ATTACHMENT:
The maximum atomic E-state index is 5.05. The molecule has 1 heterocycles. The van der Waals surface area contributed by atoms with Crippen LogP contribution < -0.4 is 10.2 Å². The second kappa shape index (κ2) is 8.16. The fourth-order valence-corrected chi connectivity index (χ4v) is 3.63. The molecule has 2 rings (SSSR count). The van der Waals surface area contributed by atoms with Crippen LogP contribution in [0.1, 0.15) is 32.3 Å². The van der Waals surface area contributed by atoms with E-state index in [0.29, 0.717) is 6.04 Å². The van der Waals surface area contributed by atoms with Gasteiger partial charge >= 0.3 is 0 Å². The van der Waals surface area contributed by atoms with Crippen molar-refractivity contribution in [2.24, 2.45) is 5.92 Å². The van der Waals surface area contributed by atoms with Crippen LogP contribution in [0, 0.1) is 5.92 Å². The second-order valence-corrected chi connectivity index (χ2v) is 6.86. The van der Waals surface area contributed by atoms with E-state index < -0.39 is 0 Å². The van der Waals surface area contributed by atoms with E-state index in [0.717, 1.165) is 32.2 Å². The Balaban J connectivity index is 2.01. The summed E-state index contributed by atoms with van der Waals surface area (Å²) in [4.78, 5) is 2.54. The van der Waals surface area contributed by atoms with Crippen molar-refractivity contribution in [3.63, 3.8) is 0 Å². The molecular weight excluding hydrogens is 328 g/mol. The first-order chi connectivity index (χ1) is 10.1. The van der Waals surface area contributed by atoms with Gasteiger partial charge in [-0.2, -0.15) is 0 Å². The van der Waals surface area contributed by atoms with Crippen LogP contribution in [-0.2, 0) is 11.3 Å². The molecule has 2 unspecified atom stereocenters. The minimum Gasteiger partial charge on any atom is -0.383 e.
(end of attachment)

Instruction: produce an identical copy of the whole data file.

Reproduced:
The maximum atomic E-state index is 5.05. The molecule has 1 heterocycles. The van der Waals surface area contributed by atoms with Crippen LogP contribution < -0.4 is 10.2 Å². The second kappa shape index (κ2) is 8.16. The fourth-order valence-corrected chi connectivity index (χ4v) is 3.63. The molecule has 2 rings (SSSR count). The van der Waals surface area contributed by atoms with Crippen LogP contribution in [0.1, 0.15) is 32.3 Å². The van der Waals surface area contributed by atoms with E-state index in [0.29, 0.717) is 6.04 Å². The van der Waals surface area contributed by atoms with Gasteiger partial charge >= 0.3 is 0 Å². The van der Waals surface area contributed by atoms with Crippen molar-refractivity contribution in [2.24, 2.45) is 5.92 Å². The van der Waals surface area contributed by atoms with Crippen LogP contribution in [0, 0.1) is 5.92 Å². The second-order valence-corrected chi connectivity index (χ2v) is 6.86. The van der Waals surface area contributed by atoms with E-state index < -0.39 is 0 Å². The van der Waals surface area contributed by atoms with E-state index in [0.717, 1.165) is 32.2 Å². The Balaban J connectivity index is 2.01. The summed E-state index contributed by atoms with van der Waals surface area (Å²) in [4.78, 5) is 2.54. The van der Waals surface area contributed by atoms with Crippen molar-refractivity contribution in [3.63, 3.8) is 0 Å². The molecular weight excluding hydrogens is 328 g/mol. The first-order chi connectivity index (χ1) is 10.1. The van der Waals surface area contributed by atoms with Gasteiger partial charge in [-0.2, -0.15) is 0 Å². The van der Waals surface area contributed by atoms with Crippen LogP contribution in [-0.2, 0) is 11.3 Å². The molecule has 2 unspecified atom stereocenters. The minimum Gasteiger partial charge on any atom is -0.383 e.